New wearable technology is usually more plentiful than new smartphones at CES, but with the switch to a virtual event this year, it’s unclear whether any of the (sometimes smaller) smartwatch brands will announce new products at the show. Fossil has been a big player at CES for several years, introducing everything from the Kate Spade Scallop 2 to the Diesel On Fadelite X Mad Dog Jones special edition smartwatch in Las Vegas.

Andy Boxall/Digital Trends

Fossil isn’t on the official CES 2021 list of attendees, so despite rumors of an LTE-equipped smartwatch from the brand, it may not have much to show us. Amazfit is registered though, and last year revealed plenty, including the T-Rex tough smartwatch. It has recently launched the GTR 2 and GTS 2, so it may be too soon for major announcements though. Garmin is also attending the show and may have new sports-focused wearables to launch.

Withings, which showed the ScanWatch at CES 2020, isn’t registered as an attendee, and neither is Fitbit or Mobvoi. It doesn’t mean these companies won’t have any new products to reveal in the near future, but it does indicate they may wait until after CES 2021 to show them off. Outside of the big players, CES is often the place to discover niche but exciting wearables, like the eSight Smart Glasses, but due to the scaled-down event, these devices may be even more of a rarity.

5G, of course

You’ll be hard-pressed to find a corner of CES that doesn’t mention 5G in some capacity, but that discussion is obviously focused in the mobile space. Every phone retailing over $200 in 2021 is going to have the next-gen connectivity, and at this point having 5G in a phone is hardly worth mentioning. But we’re continuing to hear more about 5G’s rollout from the infrastructure and carrier side, as well as its implications in other parts of the industry beyond phones.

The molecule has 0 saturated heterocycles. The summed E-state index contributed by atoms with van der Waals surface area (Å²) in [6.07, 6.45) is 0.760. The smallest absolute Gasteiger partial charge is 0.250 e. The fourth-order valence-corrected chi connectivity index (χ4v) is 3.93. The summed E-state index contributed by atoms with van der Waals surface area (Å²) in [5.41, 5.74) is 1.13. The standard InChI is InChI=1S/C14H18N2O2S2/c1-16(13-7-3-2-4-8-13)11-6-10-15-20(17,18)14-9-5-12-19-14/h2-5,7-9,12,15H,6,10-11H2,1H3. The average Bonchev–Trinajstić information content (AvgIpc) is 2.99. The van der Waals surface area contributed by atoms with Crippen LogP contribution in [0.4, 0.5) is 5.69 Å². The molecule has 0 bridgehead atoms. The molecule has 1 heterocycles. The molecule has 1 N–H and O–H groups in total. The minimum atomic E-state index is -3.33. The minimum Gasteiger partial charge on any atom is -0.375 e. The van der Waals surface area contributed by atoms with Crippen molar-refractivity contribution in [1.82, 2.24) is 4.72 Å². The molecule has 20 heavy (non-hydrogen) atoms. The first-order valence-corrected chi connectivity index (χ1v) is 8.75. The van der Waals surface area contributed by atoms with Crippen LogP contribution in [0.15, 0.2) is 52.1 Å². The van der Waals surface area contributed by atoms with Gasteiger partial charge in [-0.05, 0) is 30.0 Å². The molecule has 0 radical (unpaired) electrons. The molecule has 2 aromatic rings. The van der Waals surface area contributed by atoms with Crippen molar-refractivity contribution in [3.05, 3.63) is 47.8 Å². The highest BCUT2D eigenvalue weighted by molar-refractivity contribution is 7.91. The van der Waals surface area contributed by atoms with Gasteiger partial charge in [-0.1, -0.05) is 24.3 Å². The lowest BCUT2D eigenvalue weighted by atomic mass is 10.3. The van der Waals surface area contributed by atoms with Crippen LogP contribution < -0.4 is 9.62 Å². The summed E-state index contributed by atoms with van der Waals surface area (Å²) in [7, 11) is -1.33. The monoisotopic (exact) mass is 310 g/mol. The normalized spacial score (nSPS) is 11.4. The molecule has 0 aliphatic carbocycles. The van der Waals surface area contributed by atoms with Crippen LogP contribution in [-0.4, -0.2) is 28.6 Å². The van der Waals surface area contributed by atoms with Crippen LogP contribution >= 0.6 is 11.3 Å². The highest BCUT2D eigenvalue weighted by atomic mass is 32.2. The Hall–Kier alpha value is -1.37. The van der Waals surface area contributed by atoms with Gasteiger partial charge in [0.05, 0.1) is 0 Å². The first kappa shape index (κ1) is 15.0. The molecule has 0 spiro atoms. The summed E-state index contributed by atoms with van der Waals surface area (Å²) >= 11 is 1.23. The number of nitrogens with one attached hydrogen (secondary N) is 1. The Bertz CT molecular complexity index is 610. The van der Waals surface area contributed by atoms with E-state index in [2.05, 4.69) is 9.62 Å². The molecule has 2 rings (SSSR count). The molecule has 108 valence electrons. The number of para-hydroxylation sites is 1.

Image used with permission by copyright holder

Carriers in the U.S. and around the world have solid 5G coverage thanks to Sub-6 spectrum availability, but we’re still far from ubiquitous coverage — this is where the biggest 5G announcements at CES will be focused. Carriers, and their partners in both infrastructure and device components, are working together to get 5G deployed and working in a ubiquitous way.

That means continued rollouts of new technology on the network side with dynamic spectrum sharing, new tower components, and milestones in cell site deployments. Growth in 5G also comes from having more devices with the latest versions of 5G radios, which are getting even more efficient, cross-network compatible, and available at lower prices. These are all coming at CES in the form of small announcements from every piece of the puzzle, but they add up to making 5G more compelling in 2021.

It seems dry from a consumer perspective, but it’s incredibly important for the future of actually using 5G to its full potential — because right now, we aren’t. And of course that means we still aren’t past the stage of hearing lots of over-the-top theoretical benefits of 5G — skip past those, and you will still see plenty of real improvements in the technology announced at the show.

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Andrew Martonik
Andrew Martonik is the Editor in Chief at Digital Trends, leading a diverse team of authoritative tech journalists.